Milkha Singh – So Near Yet So Far

As a pioneering great Milkha Singh will be a leading contender for the title of greatest Indian sportsman of all time. It was the ``Flying Sikh’’ who forced the sporting world to focus attention on Indian athletics with his outstanding performances on the track the world over. He won gold at the Commonwealth Games in 1958 and multiple gold medals at the Asian Games in 1958 and 1962. Ironically his best remembered race is the 400 metres final at the Rome Olympics in 1960 when he missed the bronze medal by a whisker.

But it certainly was his greatest race and without doubt the greatest performance by an Indian sportsman in track and field in the history of the Olympics. Milkha actually made his Olympic debut at Melbourne in 1956 but in his own words ``I was totally lost, like an uneducated child.

The clear superiority of the others in the fray not only shocked me but inspired me. I whipped up the guts to ask Charles Jenkins (the American winner of the 400 metres) for some tips. He was very pleasant and even went to the extent of writing out a training schedule for me.’’ This was to mark a turning point in Milkha’s athletics career for he really pushed himself to the limit by following Jenkins’ schedule rigorously.

But there would be rewards to follow for he was peaking perfectly for the Rome Olympics and his name was spreading far and wide. By the late fifties he was one of the most famous Indians of his time and in 1959 was awarded America’s Helms Trophy in recognition of being the best quarter miler of the year. In his authoritative book ``Athletics: a history of modern track and field athletics’’ Italian sports historian Roberto Quercetani makes a special mention of Milkha’s exploits. ``Even more surprising was the rise to fame of the compact Milkha Singh of India who acted as an ice breaker in a country of untapped athletic potential.

In 1958 he won the Commonwealth Games 440 yards title at Cardiff in 46.6 seconds beating South African Mal Spence among others. In 1960 he came to Europe early to practice having by then times of 20.07 and 46.1 to his credit. Just before the Olympics he improved to 45.9 an outstanding achievement at a time when hardly another man in the whole Asian continent could beat 48 seconds.’’ On the basis of his excellent showing Milkha went into the Rome Olympics as one of the favourites for a medal.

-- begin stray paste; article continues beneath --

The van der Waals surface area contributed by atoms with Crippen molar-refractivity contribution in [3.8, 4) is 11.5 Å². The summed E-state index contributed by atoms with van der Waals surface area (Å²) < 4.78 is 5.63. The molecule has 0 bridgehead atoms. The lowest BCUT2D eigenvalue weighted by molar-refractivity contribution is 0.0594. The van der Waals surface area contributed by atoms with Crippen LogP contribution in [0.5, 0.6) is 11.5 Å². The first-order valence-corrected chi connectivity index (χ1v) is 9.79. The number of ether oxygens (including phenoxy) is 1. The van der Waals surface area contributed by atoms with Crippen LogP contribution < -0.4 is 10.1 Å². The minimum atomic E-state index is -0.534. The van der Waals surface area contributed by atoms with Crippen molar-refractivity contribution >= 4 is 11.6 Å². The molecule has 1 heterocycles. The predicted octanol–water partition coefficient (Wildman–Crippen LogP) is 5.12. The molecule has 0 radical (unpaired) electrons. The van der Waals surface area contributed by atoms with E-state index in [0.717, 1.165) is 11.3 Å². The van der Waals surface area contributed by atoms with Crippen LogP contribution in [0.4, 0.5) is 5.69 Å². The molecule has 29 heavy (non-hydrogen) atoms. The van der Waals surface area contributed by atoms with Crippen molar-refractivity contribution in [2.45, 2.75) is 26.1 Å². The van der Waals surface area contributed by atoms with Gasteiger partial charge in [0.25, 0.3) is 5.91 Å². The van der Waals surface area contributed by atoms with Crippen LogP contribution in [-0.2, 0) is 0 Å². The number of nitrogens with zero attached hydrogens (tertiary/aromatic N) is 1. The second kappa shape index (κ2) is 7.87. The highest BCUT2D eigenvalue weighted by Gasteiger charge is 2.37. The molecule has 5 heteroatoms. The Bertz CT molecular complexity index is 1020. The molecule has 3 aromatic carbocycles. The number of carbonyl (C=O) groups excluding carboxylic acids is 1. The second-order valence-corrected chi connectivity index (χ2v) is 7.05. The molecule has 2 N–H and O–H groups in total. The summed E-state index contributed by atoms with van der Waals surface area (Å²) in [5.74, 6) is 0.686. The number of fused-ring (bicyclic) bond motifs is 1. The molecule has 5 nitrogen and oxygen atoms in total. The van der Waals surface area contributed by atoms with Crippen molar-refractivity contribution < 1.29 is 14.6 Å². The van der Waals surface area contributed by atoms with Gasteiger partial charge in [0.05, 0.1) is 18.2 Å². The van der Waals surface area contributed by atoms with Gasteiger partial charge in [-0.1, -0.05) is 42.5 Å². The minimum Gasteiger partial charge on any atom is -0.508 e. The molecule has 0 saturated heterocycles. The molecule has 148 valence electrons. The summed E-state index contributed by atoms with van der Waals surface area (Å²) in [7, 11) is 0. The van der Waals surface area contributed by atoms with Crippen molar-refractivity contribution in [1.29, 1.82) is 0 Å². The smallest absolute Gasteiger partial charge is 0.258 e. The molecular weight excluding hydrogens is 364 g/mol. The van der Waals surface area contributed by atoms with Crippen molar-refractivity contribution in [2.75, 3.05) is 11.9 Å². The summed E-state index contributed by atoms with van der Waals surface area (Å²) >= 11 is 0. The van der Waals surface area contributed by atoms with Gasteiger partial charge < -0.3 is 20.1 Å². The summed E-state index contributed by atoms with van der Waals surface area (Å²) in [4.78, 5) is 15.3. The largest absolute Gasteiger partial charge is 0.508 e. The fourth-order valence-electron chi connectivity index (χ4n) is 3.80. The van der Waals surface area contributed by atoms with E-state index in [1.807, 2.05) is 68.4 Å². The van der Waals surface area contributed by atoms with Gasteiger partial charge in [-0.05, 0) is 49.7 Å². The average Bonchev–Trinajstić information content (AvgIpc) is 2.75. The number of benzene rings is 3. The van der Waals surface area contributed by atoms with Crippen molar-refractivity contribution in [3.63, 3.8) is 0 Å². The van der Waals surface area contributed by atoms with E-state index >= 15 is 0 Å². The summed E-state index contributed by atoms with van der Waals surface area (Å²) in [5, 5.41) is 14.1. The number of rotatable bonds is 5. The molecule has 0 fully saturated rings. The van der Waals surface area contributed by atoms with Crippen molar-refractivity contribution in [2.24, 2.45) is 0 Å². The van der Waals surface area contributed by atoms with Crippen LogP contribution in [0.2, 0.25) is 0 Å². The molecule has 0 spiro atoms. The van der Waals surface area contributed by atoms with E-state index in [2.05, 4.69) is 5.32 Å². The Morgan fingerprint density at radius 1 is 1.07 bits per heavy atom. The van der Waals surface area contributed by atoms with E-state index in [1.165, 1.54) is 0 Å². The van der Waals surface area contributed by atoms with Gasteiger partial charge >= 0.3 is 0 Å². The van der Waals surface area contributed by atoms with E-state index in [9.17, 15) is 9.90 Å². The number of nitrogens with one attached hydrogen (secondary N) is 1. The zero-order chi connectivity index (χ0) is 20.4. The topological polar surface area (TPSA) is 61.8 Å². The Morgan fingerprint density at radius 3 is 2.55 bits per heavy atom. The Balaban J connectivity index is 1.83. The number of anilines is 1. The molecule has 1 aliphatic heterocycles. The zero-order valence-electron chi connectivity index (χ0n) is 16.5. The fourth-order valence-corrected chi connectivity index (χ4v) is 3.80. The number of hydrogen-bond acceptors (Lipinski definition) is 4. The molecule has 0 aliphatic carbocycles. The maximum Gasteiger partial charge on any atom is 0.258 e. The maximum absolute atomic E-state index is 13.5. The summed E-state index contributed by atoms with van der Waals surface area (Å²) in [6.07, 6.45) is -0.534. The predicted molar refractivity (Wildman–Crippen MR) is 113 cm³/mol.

The fireworks began in the quarterfinals when Otis Davis who had lowered his personal best to 45.6 just before Rome equalled the Olympic record of 45.9. He then went on to win the first semifinal in 45.5 followed by Milkha (45.9) and Manfred Kinder of Germany (46.0). Such was the strength of the field that Robbie Brightwall who lowered the British record to 46.2 was eliminated. In the other semifinal Carl Kauffmann came through easily in 45.7 while Spence (45.8) and Earl Young (46.1) were the other qualifiers for the final.

A total of 54 competitors from 41 nations had striven against each other for the honour to reach the final and among them was India’s pride and joy. Milkha had beaten all the top quarter milers in the world in the run-up to Rome except the American Davis.

Some time back in his own words Milkha recalled the race in crystal clear terms. ``Going into the stadium for the final I was quite relaxed but when I saw my rivals the tension mounted. I drew lane five with the South African Spence to my left and the German Kinder to my right. I was going strong till about 250 metres. But then I slowed down a bit. I thought the pace was very fast and I would fizzle out in the end if I continued at that speed.

At that point I even looked back or maybe it was just a side glance. But that fraction of a second decided my fate. One by one they all caught up with me - Spence, Kauffmann and Davis. My mistake will rankle within my heart till my dying days. I could not wipe out the deficit of those six or seven yards in the last 100 metres though I was running at my best. I desperately tried to catch up at least with Spence whom I had beaten in the Commonwealth Games.

We pressed the finishing line almost together but by then I knew I had made a crucial mistake. Still hoping against hope I waited for the official photo finish. But as bad luck would have it I was declared fourth even though my time (45.6) was better than the existing Olympic record of 45.9. Davis and Kauffmann were both clocked at the world record time of 44.9 while Spence was third in 45.5’’ The race was considered one of the greatest of all time with the first two breaking the world record and the third and fourth the Olympics record.

Even the fifth and sixth place (Kinder and Young) who both clocked 45.9 broke the pre - Rome Olympics mark. It was that kind of race but this was scant consolation for the heartbroken Milkha who took a long time in getting over the disappointment. He was in tears on the flight back to India but in time regained his composure and even won a second 400 metres gold at the Asian Games at Jakarta two years later. At 81 Milkha happily is still with us leading a contended retired life in Chandigarh, very fit for his age and pleased with the progress of his Chiranjeev who is one of India’s top golfers.